Deep Tissue Option #3: Muscle Activation Technique (MAT) 

MAT is based on the same concept as AMIT. But rather than improving mobility via pressure or kneading, MAT begins with a series of range-of-motion (ROM) testing, followed by specific exercises (usually isometrics) to address any deficient areas of ROM. For example, if after a long time riding a bike, you might find that your neck and head gets “stuck” in forward position, a MAT therapist might then fix that by having you perform an isometric contraction with your head backward to try and bring you back to center.

Deep Tissue Option #4: Graston Technique

Graston employs a collection of 6 specially-shaped stainless steel tools to palpate your muscles and tendons. Although they look like something out of a medieval torture chamber, the curved edges of Graston instruments allow them to mold to different contours around your body, making for ease of treatment, minimal stress to the your therapist’s hands, and maximum tissue penetration. Graston actually comes in quite handy if you’re trying to break down scar tissue from an earlier injury or get rid of knots from muscle overuse. Although getting your IT bands “scraped” may sound painful, I’ve had many of my clients get a nearly instant cure from Graston.

Deep Tissue Option #5: Trigger Point Therapy (TPT)

Trigger points are hyperirritable spots in your muscles that you can usually feel to be tight, taut, or hard (aka, the knots we talked about earlier). Trigger Point Therapy is based around the idea that pain frequently radiates from these points of tenderness to broader areas, sometimes distant from the trigger point itself (such as a trigger point in the underside of your armpit referring pain to the front of your shoulder). By applying pressure to these knots, you can release the pain and restore mobility. There is actually a Trigger Point Therapy store where you can get instructions, along with special shaped rollers and other devices for doing your own TPT.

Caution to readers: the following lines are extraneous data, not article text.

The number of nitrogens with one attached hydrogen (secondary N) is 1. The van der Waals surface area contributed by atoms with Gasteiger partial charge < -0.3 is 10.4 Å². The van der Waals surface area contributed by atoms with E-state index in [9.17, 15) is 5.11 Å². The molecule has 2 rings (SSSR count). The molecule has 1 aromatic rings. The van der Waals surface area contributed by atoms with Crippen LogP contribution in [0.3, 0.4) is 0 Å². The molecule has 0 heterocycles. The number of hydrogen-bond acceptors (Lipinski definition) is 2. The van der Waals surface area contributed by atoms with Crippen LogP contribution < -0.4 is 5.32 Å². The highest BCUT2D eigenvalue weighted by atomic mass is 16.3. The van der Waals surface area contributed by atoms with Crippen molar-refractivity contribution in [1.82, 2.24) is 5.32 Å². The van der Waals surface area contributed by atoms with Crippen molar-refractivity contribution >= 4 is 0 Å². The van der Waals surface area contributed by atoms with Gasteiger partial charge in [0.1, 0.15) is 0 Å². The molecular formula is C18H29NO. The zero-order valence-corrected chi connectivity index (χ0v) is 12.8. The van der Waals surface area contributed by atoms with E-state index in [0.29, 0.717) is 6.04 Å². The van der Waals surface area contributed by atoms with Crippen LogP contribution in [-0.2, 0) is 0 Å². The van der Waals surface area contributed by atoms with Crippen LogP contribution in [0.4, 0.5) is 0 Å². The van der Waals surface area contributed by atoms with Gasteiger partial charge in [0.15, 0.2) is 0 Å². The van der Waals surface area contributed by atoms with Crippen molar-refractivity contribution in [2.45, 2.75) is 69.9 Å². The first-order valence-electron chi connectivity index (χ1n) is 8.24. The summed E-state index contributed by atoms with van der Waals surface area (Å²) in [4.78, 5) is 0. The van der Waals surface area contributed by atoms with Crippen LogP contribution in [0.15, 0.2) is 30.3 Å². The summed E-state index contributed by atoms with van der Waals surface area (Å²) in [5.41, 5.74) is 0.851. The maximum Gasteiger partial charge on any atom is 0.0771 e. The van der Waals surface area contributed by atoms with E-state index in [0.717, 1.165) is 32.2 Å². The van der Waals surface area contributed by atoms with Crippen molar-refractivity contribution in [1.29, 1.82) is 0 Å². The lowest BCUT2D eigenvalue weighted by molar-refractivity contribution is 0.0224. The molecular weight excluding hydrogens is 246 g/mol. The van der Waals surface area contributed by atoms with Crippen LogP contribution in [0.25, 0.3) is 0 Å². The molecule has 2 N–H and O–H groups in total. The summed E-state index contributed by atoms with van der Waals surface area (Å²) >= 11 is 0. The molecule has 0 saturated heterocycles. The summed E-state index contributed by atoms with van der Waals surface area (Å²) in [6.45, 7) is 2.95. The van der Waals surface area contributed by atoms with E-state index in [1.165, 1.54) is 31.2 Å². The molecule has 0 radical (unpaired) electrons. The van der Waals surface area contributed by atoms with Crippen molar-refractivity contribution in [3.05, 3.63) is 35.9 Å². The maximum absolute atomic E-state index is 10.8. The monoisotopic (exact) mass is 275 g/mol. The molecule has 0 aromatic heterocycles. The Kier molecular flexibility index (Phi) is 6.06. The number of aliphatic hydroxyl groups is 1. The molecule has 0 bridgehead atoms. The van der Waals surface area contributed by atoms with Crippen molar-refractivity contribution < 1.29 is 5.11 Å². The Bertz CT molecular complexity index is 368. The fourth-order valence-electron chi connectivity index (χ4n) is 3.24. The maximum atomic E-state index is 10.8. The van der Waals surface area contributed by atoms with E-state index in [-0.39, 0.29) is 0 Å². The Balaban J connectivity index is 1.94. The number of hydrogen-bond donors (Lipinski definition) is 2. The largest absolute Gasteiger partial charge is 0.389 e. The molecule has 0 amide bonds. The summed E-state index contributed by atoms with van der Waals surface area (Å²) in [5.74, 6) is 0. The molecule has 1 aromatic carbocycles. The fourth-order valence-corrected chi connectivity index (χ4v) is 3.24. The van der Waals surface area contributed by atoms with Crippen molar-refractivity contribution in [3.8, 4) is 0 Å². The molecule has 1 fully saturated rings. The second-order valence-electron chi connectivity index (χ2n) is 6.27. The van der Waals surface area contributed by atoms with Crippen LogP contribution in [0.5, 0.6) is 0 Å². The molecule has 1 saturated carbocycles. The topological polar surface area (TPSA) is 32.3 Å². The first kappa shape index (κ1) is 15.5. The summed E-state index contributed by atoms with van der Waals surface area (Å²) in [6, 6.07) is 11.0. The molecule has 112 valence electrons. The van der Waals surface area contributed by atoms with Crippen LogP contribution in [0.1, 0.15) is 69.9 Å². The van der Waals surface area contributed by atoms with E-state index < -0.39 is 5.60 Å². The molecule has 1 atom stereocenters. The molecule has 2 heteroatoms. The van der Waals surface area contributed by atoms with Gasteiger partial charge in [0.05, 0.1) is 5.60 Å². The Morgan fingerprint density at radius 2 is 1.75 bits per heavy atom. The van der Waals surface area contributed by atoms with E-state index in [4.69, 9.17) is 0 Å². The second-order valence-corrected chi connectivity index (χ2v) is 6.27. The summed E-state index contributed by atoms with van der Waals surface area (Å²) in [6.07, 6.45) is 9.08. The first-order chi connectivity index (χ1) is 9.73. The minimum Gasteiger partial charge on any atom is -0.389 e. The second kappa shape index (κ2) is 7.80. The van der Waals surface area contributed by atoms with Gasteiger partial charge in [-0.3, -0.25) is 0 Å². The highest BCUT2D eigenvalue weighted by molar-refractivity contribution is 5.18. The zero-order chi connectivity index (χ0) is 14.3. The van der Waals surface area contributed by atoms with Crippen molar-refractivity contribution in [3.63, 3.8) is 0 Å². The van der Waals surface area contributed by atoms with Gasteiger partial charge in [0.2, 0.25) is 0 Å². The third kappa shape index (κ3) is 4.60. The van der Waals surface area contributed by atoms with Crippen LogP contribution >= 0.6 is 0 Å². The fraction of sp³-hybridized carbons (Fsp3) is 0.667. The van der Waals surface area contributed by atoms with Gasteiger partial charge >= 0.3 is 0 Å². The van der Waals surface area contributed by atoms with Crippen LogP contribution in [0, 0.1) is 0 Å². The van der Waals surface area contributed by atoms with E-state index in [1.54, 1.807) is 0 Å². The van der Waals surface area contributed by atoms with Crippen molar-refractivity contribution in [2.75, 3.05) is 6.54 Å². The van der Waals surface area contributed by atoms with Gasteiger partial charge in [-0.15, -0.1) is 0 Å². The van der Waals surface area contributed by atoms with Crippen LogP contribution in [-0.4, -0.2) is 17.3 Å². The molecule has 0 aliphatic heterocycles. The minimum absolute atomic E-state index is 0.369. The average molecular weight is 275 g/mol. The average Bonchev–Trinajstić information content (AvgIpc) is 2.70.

Deep Tissue Option #6: Sports Massage

In the episode How Quantum Physics Can Heal the Body and Enhance Performance, I interviewed my favorite deep tissue sports massage therapist on the face of the planet – Herb Akers, from Sacramento, CA. Herb runs the website Rules of the Matrix, and calls his special flavor of deep tissue work “Quantum Connective Healing.” This technique combines nutritional therapies, breathing, and deep tissue massage to restore mobility or eliminate injuries.

Deep tissue massage is designed to relieve severe tension in the muscle and the connective tissue, and unlike Swedish massage or some of type of relaxing massage therapy, it focuses on the muscles located below the surface of the top muscles. Pressure is applied to both the superficial and deep layers of muscles, fascia, and other connective tissue structures, and these sessions are way more intense than just about any other form of massage you’ve ever experienced (I usually cry like a baby when Herb works on me). But despite the come-to-Jesus moments you’ll experience during deep tissue massage, it is very effective at restoring mobility. 

So those are my top 6 sore muscle remedies. But here’s the best part about deep tissue work: if you don’t have the time or money to hunt down any of the remedies I mentioned above, but you have a willingness to learn and the self-motivation to put yourself through a little discomfort, you can do much of this yourself. 

I personally used to get in a car and drive to a massage therapist every single week until I learned how to do my own therapy with a golf ball, a hard, ridged foam roller with which I have a love-hate relationship (check out this video of me using the Rumble Roller), a series of lacrosse balls strung together (a Myorope), and rolling pin-like device called a MuscleTrac

Ultimately, these 6 sore muscle remedies (or simply working on your muscle knots yourself) can make you feel like a new person, whether your body is beat up from a single workout, or from years of exercise. If you have more questions about sore muscle remedies, then join the conversation over at Facebook.com/GetFitGuy.

Sore Muscle image from Shutterstock